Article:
Sound Waves Boost Older Adults’ Deep Sleep, Memory

Sound Waves Boost Older Adults' Deep Sleep, Memory
Deep sleep is critical for memory consolidation. But beginning in middle age, deep sleep decreases substantially, which scientists believe contributes to memory loss in aging. Credit: © WavebreakMediaMicro / Fotolia

Deep sleep plays the essential role in memory combination. At the middle age, deep sleep decreases substantially which leads to memory loss in aging. But a new research suggests that gentle sound waves significantly enhanced deep sleep in older adults. It also improves their ability to recall words.

According to scientists from the Northwestern University, sound waves like waterfall rush synchronized to the rhythm of brain waves. This is a potential tool for enhancing memory in older populations and attenuating normal age-related memory decline.

To confirm this, scientists conducted a study where they involved 13 participants with the age of 60 and above. During the study, participants received one night of acoustic simulation and one night of sham simulation. The sham simulation procedure was like acoustic simulation. But, none of the participants listened to the noise. Scientists then asked participants to conduct a memory test at night and next morning as well.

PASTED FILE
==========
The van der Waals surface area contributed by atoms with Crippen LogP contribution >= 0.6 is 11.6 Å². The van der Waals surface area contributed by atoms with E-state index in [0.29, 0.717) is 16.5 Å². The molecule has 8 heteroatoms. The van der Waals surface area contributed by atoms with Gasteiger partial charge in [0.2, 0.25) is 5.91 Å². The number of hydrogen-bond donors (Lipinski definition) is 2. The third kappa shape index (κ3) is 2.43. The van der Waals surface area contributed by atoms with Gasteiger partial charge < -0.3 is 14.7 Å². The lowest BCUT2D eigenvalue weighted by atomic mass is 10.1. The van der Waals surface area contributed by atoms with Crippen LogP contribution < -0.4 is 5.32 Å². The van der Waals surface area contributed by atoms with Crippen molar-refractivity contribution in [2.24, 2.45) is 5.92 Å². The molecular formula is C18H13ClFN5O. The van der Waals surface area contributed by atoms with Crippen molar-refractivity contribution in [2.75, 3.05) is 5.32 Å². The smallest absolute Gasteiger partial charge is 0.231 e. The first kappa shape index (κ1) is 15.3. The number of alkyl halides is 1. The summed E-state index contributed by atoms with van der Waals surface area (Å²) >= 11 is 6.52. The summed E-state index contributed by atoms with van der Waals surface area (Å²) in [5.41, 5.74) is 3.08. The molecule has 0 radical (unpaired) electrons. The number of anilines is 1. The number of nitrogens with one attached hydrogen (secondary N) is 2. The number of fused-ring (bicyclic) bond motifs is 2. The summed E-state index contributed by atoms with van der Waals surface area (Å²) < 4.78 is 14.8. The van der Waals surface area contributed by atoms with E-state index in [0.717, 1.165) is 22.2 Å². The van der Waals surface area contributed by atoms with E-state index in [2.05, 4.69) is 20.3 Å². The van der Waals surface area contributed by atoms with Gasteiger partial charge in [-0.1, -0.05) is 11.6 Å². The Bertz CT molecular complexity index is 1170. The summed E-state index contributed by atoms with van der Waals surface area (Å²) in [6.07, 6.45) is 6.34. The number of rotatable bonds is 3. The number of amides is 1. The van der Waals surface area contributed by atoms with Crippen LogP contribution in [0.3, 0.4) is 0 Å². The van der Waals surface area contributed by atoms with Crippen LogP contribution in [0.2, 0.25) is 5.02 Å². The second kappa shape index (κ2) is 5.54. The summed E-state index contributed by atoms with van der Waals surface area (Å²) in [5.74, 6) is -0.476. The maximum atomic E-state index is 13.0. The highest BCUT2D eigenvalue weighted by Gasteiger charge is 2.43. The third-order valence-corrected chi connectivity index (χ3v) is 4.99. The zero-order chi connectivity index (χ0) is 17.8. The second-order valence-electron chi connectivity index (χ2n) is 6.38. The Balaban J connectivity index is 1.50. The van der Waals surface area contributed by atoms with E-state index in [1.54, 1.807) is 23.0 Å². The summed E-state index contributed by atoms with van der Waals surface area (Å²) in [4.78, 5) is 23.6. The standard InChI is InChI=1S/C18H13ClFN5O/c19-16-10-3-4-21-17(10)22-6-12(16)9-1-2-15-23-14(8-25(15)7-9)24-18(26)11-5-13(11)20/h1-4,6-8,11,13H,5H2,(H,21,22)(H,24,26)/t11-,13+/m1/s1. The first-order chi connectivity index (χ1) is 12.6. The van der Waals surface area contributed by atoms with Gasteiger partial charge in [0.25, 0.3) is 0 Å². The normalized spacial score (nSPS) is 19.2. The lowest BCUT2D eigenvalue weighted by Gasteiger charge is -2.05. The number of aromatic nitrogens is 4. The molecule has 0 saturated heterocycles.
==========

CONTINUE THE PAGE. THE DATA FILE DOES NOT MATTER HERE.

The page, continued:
They found that sham stimulation effectively improved on the morning test by a 3 percent. The degree of improved sleep is found to similar to the degree of memory improvement. That means, slow wave sleep remains important for memory, even in old age.

The earlier research suggested that acoustic simulation played during deep sleep could improve memory. But that was not tested in older adults. But in this new study, scientists mainly concentrated on older adults. Even, scientists used a new approach, which reads an individual’s brain waves in real-time. When participants listened to sham simulation, this approach locks the simulation during neuron communication during deep sleep. An algorithm next used to deliver the sound during the rising part of slow wave oscillations.

Senior author Dr. Phyllis Zee said, “This simulation enhances synchronization of the neurons’ activity. This is an innovative, simple and safe non-medication approach that may help improve brain health.

According to scientists, further study still must to confirm the efficacy of this method.

SEE MORE PERSPECTIVES